Concepts II - General appearance & details


The Atthasalini (II, Part II, 400) explains about being unguarded as to the “controlling faculties,” the indriyas. Here, the indriyas of eyes, ears, nose, tongue, body-sense and mind are referred to. We read:

“Grasps the general appearance,

i.e., grasps by way of lusting,

desire a sign such as is of the male, 

or female, pleasant, etc.,

and which is the basis of corruption.”

When we cling to the general appearance of male or female, it shows that the object is not a paramattha dhamma. When we know that we see a man or woman, we don’t just know the reality that appears through the eyes, but we have an image (nimitta), a concept on account of what appears through the eyes. The image of the general appearance of a man or woman is the foundation of defilements. Through the power of desire (chanda raga) we take that image for something attractive. When we like a concept such as a belt, it shows that the belt is an attractive image. One is attached to it, one is ruled by desire. If the belt is not beautiful, if it is not an attractive nimitta (image), one does not like it. On account of colours that appear through the eyes, there can be different nimittas, attractive or unattractive.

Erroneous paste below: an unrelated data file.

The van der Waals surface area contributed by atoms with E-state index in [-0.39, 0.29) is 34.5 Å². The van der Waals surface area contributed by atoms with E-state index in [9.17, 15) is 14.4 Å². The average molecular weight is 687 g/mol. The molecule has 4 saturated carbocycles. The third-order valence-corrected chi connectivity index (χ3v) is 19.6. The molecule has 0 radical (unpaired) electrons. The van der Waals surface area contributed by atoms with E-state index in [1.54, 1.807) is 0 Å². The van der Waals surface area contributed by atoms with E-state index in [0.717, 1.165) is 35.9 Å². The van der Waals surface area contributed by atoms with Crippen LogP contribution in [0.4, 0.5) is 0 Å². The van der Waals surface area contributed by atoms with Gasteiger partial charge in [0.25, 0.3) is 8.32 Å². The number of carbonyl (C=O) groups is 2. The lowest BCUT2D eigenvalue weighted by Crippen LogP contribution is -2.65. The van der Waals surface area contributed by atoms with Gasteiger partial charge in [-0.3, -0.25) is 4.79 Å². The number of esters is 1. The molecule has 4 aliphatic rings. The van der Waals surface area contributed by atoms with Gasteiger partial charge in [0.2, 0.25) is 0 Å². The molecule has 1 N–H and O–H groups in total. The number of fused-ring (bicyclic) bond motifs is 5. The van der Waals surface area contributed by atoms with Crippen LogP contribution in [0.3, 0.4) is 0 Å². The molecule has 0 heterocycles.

We read further on in the Atthasalini:

Grasps the details (anuvyanjana),

i.e., takes the various modes of hands and feet,

of smiling, laughing, speaking,

looking straight ahead, looking askance,

which have earned the name of “details,”

they manifest, reveal the defilements.

The details are the conditions that cause defilements to appear. When someone likes a belt he likes the general appearance (the image) and the details. If all belts were the same, if there were no variety of them, the details would not be different. However, there are many kinds of belts and they are different as to the details. The details condition the arising of different kinds of defilements.


Topic ID  289
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